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Farewell Diane Gentile, Retiring Manager of Quality Assurance

A gallon of gas was $0.91, the average cost of a new car was $10,400 and the Cold War and the Berlin Wall were on the verge of collapse. It was 1988; the year Diane Gentile started her career at WashU.

As Diane says, she did not intend or choose to have a life-long career in IT when she started at WashU; it chose her. In fact, when she started as an office manager for former University President Simon Igienlnik, she said they were just using ‘dumb terminals.’ However, something else revolutionary happened that year that had a profound impact on Diane’s career trajectory, the release of MS-DOS.

When it was released, Igielnik came to Diane with a computer loaded with DOS and a “DOS For Dummies” book instructing her to “learn this.” She did just that. In fact, that was the catalyst for Diane to shift from the role of office manager to establishing the first helpdesk at the School of Medicine. Diane went on to run that helpdesk for another 20 years.

At the helm of the Service Desk, Desktop Support and Audio-Visual Services at the Washington University School of Medicine Central IT, she led a myriad of staff and oversaw countless initiatives through two decades of technology and support evolution.

A milestone in her storied career, in 2005, Diane received the “Outstanding Performance” Award from the Becker Medical Library for her role as a partner to the library.  As a leader in Central IT, Diane was a proponent and often led the cause for university sponsored activities such the “Adopt a Family” holiday program, and the United Way campaign for the Central IT department.  

Diane also led the Medical Student IT Liaison program for many years, working closely with medical students to bring clarity and unity to IT issues. Diane spearheaded a multi-IT department venture to bring the ITIL framework and a new IT Service Management tool (ServiceNow) to the medical school, both of which are still utilized by WashU IT today.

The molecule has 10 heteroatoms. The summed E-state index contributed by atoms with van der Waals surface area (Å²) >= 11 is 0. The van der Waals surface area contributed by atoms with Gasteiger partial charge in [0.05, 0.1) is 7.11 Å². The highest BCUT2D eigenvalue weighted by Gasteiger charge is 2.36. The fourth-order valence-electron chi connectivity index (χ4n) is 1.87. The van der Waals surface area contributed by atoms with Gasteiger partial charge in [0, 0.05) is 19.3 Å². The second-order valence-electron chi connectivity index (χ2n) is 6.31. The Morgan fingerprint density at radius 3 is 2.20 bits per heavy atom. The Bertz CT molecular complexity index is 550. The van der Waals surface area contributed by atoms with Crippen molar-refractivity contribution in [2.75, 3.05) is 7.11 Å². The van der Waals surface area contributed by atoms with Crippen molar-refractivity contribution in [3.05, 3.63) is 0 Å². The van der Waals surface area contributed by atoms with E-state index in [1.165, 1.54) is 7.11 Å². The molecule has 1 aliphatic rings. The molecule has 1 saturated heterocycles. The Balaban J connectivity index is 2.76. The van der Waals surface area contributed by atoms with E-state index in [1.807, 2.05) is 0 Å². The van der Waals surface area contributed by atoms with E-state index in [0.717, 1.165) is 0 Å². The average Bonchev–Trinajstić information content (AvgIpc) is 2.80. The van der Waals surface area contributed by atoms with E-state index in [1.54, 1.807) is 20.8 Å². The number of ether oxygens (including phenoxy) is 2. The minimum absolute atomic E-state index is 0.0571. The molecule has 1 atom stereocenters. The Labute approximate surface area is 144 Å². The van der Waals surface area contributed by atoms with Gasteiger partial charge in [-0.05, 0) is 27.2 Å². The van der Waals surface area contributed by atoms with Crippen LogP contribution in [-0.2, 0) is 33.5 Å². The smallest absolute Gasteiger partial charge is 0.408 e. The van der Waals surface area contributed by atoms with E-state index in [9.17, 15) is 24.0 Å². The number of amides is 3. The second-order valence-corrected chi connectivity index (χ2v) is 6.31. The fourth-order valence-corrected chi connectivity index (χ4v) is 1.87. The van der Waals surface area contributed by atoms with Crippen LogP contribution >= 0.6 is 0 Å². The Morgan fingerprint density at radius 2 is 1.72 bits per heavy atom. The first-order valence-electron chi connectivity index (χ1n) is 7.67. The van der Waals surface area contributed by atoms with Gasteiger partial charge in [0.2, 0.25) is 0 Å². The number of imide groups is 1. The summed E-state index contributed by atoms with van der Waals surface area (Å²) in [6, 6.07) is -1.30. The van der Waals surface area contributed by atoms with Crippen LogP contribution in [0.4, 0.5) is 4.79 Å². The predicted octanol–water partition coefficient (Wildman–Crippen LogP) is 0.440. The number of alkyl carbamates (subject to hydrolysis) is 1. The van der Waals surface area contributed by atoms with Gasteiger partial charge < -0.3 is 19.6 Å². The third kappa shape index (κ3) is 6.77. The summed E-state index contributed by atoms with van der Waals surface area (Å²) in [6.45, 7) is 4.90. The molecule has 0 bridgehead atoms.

Given this and the many other initiatives Diane was engaged in, it is easy to surmise that she had a challenging and fulfilling career at WashU. Many of the great successes we have all experienced are the result of her tireless pursuit of service excellence and exemplary leadership.

She leaves behind a legacy that won’t be forgotten as she not only established the first helpdesk at the MedSchool, but was one of the founding members of the new Shared IT organization, WashU IT. With the formation of WashU IT, Diane created the first official Quality Assurance testing division. A service that she has been leading for the past 7 years that consists of a team of staff who day in and day out validate the functionality and stability of our environment before changes are implemented.

In this next chapter of her life, Diane plans to spend her retirement brushing up on her golf game, traveling, and spending as much time as possible with her husband, three adult children and three beautiful grandchildren, who are ages 5 and 2-years-old, and a new 2-month-old. She said what she is looking forward to most in retirement is the freedom to choose what she wants to do each day, although she has doubts that will actually happen. She also hopes to be more available for her grandkids and aging parents.

If you haven’t already, please take the time to thank Diane for her years of service to WashU and say farewell. Her last day is tomorrow, Wednesday, May 3.